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SEM Strategy #6 : Identifying New Keywords

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# 1
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It should be plainly obvious that you need to optimise an AdWords account at least once a month, but if not – you’d better start doing that as soon as you have finished reading this post!

The problem we all have is, it’s not always easy to know how to optimise your accounts?

A good place to start is by looking for new (and possibly better performing) keywords to add to your account. So lets start there shall we.


Start by opening your campaign and then viewing your keywords.

Select Details (next to +Keywords) and choose the option of All.

You are now looking at the full list of keywords that AdWords is willing to provide of all search phrases that resulted in a click on your adverts for the date range you have selected.

Tip: If you find any irrelevant or bad keywords or phrases, add them immediately to your Account Shared Negatives list – I’ll talk about this in another post.


I always like to add the Keyword column here (so that I can easily see if a particular keyword results in bad search matches) so go to columns and customise this column in.


Start by arranging your keywords by Conversions and add all the good converting keywords by ticking the box to their left and selecting the Add as keyword button.

Tip: Always add a + in front of key or important words in the search phrases so that you end up with Broad Match Modify keywords - unless you can clearly see that a word will perform better as a Phrase Match or Exact Match.


Next, arrange by Ave. CPC (low to high) and add the keywords that generated interest but had the lowest Average CPC.

Lastly, arrange by Impressions and added any relevant keywords that generated a large amount of interaction or volumes of traffic to the site.


If the keywords haven’t performed by the next time you check this ad group, pause them and look for others.


Something you also need to keep in mind is that you will most likely find that keywords that match other ad groups appearing in the one you are reviewing. If this happens, paste the search phrase into the correct ad group and add it to the negatives list for the ad group you are currently reviewing.


Find me on Google+ (Rainer Schmid) for my previous Strategy Posts and for more hints and tips!

1 Expert replyverified_user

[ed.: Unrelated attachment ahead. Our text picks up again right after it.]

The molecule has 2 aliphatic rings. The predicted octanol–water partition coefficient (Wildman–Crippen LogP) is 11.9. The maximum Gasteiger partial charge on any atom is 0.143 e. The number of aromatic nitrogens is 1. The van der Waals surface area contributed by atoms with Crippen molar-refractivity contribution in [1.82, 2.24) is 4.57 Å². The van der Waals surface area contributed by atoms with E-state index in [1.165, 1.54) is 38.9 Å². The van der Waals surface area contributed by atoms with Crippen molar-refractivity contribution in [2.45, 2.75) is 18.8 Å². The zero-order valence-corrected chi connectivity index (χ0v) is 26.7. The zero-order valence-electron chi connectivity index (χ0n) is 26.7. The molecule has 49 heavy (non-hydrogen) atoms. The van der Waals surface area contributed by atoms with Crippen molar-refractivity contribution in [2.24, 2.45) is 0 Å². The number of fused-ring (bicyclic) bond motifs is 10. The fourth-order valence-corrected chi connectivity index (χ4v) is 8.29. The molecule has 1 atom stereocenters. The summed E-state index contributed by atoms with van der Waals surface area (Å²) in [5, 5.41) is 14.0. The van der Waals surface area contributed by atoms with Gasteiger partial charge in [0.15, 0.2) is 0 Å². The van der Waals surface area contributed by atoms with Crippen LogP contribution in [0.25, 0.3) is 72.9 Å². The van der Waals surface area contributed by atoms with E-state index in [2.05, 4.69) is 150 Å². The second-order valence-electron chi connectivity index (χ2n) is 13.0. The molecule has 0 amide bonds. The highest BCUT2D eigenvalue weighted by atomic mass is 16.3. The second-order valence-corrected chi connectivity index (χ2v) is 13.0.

Re: SEM Strategy #6 : Identifying New Keywords

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# 2
Top Contributor

Hi Rainer,


I can appreciate the idea and concepts you're suggesting here but I think you're missing some points and as well, I don't personally agree with some of what you're suggesting.


Once a month! I would lose most of my clients if I only optimized their accounts once a month.  Yikes! You could review a different report or metric in an account daily, just one and that would likely give you something to do every day for an entire month.  Let's not forget that for some accounts, many tasks need to be completed more regularly than once a month.  


When you run search details (search query reports) you should review ALL keywords, not just modified broad keywords - you can certainly find both new keyword opportunities and negatives from all match types, even phrase and exact match keywords (think variants).


Not all negative keywords (bad search terms) automatically belong in an account level shared negatives list, only the negative terms that would apply to the entire account (far off from the business model), from now on and forever. You can have campaign level share lists or simply apply negatives to an individual campaign, ad group etc...Also, you may be able to cover a slew of negative with a particular term from the SQR, not necessarily the entire search query is needed to be added as a negative. For instance, I had a scenario where I was promoting a programming class for a client and found out quickly that this language name was also associated with an entire line of hats as well.  Would you start to create extensive lists of all the possible related negatives for this hat company or start adding negative keywords like 'hat','hats' etc...


If you're already using broad, modified broad matched keywords, why would you then add these newly found keyword opportunities as broad match again...that seems to be an incorrect use of match types to me. If you discover a new keyword that is performing well, whatever that means for a particular account, I would prefer to add them in a more strict match type and potentially increase the bids. You've discovered them as a benefit to the account, why not maximize the potential? Isn't that new keyword worth more to you than the broad match that caught it? There could also be an argument for adding in some additional broad keywords for additional keyword mining but I don't believe that this is a standard practice.  If keyword research is done prior to launching an account, you would likely have a really good idea of which top level terms will be good for mining new keywords and use those in your initial broad match terms.